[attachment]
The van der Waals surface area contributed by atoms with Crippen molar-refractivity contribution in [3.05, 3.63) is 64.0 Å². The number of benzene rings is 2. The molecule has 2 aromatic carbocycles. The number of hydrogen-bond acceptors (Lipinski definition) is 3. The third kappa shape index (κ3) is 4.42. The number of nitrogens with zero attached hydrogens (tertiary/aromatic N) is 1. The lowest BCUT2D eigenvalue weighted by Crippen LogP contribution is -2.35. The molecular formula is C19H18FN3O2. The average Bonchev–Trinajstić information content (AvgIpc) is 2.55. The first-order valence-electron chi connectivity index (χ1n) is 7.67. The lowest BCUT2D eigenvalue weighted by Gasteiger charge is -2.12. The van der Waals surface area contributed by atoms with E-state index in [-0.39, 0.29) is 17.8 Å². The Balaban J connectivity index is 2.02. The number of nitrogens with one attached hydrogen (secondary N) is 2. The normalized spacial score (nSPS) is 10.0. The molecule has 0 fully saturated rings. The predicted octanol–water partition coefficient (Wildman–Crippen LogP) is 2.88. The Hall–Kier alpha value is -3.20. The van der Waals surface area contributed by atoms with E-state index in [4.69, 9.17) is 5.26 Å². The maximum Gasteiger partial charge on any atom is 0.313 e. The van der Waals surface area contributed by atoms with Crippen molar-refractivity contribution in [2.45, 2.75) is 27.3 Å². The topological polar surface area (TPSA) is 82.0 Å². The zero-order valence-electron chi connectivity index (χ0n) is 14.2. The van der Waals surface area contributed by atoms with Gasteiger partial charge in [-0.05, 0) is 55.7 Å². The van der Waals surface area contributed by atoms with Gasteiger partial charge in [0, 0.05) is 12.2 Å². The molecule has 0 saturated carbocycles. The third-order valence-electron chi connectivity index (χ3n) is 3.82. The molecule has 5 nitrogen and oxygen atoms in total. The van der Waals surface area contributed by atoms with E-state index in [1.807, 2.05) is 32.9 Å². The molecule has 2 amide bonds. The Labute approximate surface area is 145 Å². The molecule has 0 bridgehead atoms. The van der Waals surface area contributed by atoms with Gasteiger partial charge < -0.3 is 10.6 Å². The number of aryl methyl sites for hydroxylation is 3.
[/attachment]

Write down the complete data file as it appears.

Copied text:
The van der Waals surface area contributed by atoms with Crippen molar-refractivity contribution in [3.05, 3.63) is 64.0 Å². The number of benzene rings is 2. The molecule has 2 aromatic carbocycles. The number of hydrogen-bond acceptors (Lipinski definition) is 3. The third kappa shape index (κ3) is 4.42. The number of nitrogens with zero attached hydrogens (tertiary/aromatic N) is 1. The lowest BCUT2D eigenvalue weighted by Crippen LogP contribution is -2.35. The molecular formula is C19H18FN3O2. The average Bonchev–Trinajstić information content (AvgIpc) is 2.55. The first-order valence-electron chi connectivity index (χ1n) is 7.67. The lowest BCUT2D eigenvalue weighted by Gasteiger charge is -2.12. The van der Waals surface area contributed by atoms with E-state index in [-0.39, 0.29) is 17.8 Å². The Balaban J connectivity index is 2.02. The number of nitrogens with one attached hydrogen (secondary N) is 2. The normalized spacial score (nSPS) is 10.0. The molecule has 0 fully saturated rings. The predicted octanol–water partition coefficient (Wildman–Crippen LogP) is 2.88. The Hall–Kier alpha value is -3.20. The van der Waals surface area contributed by atoms with E-state index in [4.69, 9.17) is 5.26 Å². The maximum Gasteiger partial charge on any atom is 0.313 e. The van der Waals surface area contributed by atoms with Crippen molar-refractivity contribution in [2.45, 2.75) is 27.3 Å². The topological polar surface area (TPSA) is 82.0 Å². The zero-order valence-electron chi connectivity index (χ0n) is 14.2. The van der Waals surface area contributed by atoms with Gasteiger partial charge in [-0.05, 0) is 55.7 Å². The van der Waals surface area contributed by atoms with Gasteiger partial charge in [0, 0.05) is 12.2 Å². The molecule has 0 saturated carbocycles. The third-order valence-electron chi connectivity index (χ3n) is 3.82. The molecule has 5 nitrogen and oxygen atoms in total. The van der Waals surface area contributed by atoms with E-state index in [1.807, 2.05) is 32.9 Å². The molecule has 2 amide bonds. The Labute approximate surface area is 145 Å². The molecule has 0 bridgehead atoms. The van der Waals surface area contributed by atoms with Gasteiger partial charge < -0.3 is 10.6 Å². The number of aryl methyl sites for hydroxylation is 3.